1958:Enrolments total 338 full time students.                                                                                                                                                                                     1960: Tussock Grasslands and Mountain Lands Institute established at Lincoln College. Lance McCaskill director.
1960: 11 August, George Forbes Memorial Library opens. College's first ever official purpose-built library. Houses 25,000 volumes initially.
1961: Lincoln College Act 1961 -"There shall be a constituent college of the University of Canterbury, a University College of Agriculture, to be called Lincoln College". Thus name Canterbury AgriculturalCollege ceases and "Lincoln College" long in use, becomes official.
1962: Roll 350 full-time students. Period of expansion in tertiary enrolments starts as postwar "baby-boomer" generation reaches school-leaving age.
1962: Agricultural Economics Research Unit established. Professor Bryan Philpott first director.
1963: NZ Agricultural Engineering Institute
established.
1966: Foundation Chair in Horticulture filled by Professor Tom Morrison.
1968: Roll totals 890 full-time students.
1968: Governor-General Sir Arthur Porritt opens Hilgendorf Wing.                                                                                                                                                 1971: Gillespie Hall opened.
1974: Foundation Chair in Agricultural Microbiology established.
1974: Specialist careersadvisory position established.
1974: Sir Malcolm Burns retires as Principal.
1974: 1 April, Professor James Stewart, Head of Farm Management Department, new Principal.
1976: Burns Wing opened.
1976: Long-serving Registrar (27 years) Gordon Hunt retires.
1977:4 March, Queen Elizabeth II & Duke of Edinburgh visit campus.
1978: Lincoln College marks its centenary. Lincoln College Foundation, now Lincoln University Foundation established with funds raised to mark centennial. Roll at timeof centennial, 1344.
1979: Start of Lincoln's Kellogg Rural Leadership Programme.                                                                                                                                                     1983: Principal Sir James Stewart retires.
1985: Professor Bruce Ross returns from OECD to take up appointment as Principal. Professor Reinhart Langer had been Acting-Principal in interim.
1986: August, start of conversion of Ivey Hall into Library.
1988: October, new Ivey Hall library opens for use.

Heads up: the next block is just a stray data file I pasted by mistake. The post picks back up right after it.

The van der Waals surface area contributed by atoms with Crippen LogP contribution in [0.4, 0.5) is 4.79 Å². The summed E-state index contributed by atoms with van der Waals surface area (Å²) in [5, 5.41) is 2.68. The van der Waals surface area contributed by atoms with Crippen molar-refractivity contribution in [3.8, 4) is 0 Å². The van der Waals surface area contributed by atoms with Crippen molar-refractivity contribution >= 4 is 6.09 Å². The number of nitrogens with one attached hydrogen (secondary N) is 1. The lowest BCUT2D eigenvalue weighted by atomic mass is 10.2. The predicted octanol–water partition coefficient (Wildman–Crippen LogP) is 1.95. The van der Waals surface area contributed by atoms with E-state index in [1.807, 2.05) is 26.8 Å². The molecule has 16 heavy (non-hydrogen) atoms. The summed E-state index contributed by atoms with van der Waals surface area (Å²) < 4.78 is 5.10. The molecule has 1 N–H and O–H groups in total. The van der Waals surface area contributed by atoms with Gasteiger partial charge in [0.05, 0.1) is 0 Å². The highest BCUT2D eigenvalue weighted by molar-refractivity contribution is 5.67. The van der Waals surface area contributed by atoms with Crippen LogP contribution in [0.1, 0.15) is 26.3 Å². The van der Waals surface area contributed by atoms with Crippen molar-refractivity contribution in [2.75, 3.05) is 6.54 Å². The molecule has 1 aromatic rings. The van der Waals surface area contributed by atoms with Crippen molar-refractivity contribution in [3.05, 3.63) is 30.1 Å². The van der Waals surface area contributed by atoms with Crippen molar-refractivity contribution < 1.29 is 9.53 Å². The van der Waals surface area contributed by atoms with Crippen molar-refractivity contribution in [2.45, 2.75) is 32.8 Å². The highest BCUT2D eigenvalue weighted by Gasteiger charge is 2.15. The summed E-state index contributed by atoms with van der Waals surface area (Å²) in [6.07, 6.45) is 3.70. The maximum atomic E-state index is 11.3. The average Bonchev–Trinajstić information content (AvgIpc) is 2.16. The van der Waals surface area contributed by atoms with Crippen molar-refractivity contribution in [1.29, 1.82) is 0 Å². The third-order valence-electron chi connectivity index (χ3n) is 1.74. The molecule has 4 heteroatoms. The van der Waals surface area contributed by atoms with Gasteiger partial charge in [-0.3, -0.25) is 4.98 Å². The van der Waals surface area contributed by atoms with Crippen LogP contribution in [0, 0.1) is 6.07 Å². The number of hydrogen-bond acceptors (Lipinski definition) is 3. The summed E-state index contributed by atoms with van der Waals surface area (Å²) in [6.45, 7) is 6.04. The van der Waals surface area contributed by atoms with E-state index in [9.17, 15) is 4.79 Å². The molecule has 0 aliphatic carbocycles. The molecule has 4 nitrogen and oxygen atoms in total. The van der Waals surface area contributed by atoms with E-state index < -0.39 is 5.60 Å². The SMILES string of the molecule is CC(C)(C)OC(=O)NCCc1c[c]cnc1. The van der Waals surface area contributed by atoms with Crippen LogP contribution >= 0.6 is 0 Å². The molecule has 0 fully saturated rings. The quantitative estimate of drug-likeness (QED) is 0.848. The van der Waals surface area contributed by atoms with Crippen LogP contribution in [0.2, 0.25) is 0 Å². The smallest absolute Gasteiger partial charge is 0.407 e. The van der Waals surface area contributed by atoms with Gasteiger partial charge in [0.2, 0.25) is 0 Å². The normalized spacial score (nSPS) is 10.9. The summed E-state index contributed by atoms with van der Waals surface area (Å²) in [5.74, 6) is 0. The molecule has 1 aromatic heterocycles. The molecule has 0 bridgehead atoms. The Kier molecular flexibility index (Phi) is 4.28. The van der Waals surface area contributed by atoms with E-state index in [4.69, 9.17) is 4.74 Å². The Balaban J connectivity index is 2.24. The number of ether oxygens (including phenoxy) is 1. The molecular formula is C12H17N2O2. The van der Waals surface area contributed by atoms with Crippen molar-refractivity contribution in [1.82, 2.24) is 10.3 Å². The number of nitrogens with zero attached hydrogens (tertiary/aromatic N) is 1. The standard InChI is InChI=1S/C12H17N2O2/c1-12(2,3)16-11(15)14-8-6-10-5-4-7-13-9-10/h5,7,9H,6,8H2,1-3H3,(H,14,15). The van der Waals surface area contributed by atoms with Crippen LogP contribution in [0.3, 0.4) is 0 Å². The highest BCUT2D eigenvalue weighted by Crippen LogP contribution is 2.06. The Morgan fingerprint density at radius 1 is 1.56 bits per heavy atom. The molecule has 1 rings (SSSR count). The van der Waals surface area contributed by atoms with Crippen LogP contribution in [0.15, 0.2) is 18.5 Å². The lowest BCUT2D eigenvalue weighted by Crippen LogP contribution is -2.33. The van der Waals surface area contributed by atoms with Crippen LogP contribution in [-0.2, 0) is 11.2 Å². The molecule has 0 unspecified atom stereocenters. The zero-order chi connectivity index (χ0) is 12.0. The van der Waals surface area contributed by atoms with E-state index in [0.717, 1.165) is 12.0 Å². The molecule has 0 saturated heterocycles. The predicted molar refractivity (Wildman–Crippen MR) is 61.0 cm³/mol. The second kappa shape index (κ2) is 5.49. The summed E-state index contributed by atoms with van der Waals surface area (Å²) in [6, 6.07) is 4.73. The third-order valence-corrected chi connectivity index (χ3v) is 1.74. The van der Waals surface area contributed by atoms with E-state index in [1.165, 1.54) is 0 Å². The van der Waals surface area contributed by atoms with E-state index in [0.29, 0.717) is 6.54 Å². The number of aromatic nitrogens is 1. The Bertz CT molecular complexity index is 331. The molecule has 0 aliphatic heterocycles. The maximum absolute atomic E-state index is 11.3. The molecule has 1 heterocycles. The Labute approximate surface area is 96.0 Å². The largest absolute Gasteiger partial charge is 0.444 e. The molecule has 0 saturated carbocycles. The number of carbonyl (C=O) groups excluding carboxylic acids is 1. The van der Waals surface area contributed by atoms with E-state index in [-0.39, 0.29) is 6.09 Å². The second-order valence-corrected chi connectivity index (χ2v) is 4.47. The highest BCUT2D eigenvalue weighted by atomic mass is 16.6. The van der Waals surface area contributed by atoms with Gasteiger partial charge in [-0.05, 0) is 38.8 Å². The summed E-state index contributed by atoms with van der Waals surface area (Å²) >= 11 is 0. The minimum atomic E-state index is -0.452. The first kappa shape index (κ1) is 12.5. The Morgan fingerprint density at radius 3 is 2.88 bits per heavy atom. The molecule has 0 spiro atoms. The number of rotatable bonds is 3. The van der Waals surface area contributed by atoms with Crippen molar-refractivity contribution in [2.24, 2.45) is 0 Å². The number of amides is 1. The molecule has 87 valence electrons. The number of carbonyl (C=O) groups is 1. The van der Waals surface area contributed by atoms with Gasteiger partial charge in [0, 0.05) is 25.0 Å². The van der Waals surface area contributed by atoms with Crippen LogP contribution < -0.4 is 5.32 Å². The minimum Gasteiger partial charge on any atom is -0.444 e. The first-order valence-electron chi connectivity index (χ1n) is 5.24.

1988: Lincoln establishes New Zealand'sfirstchairin realestate studies. Dr John Baen appointed professor.
1988: Hawke Report on Post-Compulsory Education and Trainingin New Zealand endorses concept of autonomous university status for Lincoln College.
1989:24 February, Deputy Prime Minister Geoffrey Palmer announces Government will recognise Lincoln as autonomous university from 1990.
1989:24February, new Ivey Hall library officially opened by Deputy Prime Minister Geoffrey Palmer.
1989: June, Lincoln College molecular biologists produce New Zealand's first transgenic animal.
1989: Enrolments reach 2000 for first time.                                                                                                                                                                                          1990: Lincoln College becomes Lincoln University.
1990: Official opening of Stewart Building.
1991:Transgenicteam produce New Zealand's first genetically engineered sheep, "Alexander".
1991: Centre for Maori Studies & Research established.
1993: Sir Allan Wright, first Chancellor retires.
1994: Lincoln signs agreement for New Zealand's first off-shore teaching of a university degree.
1995: Enrolments reach 4000 for first time.
1996 August, Professor Bruce Ross leaves to become Director-General of Agriculture.
1997: March, Dr Frank Wood starts as Vice-Chancellor.
1998: Departments replaced with "Schools" and "Divisions". 1998: January, Lincoln campus venue for final round of Bougainville Peace Talks.
1999: Lincoln pioneers Sports Scholar programme.
1999: Kowhai Farm, a collaboration with Heinz Watties, opened.
2001: First milking at University's new dairy farm. Opening of South Island Dairying Development Centre.
2002: November, Lincoln University awarded Government funding to establish Centre of Research Excellence (CoRE).

Source: OutLook, October 2003, Celebrating 125 Years, pp23&23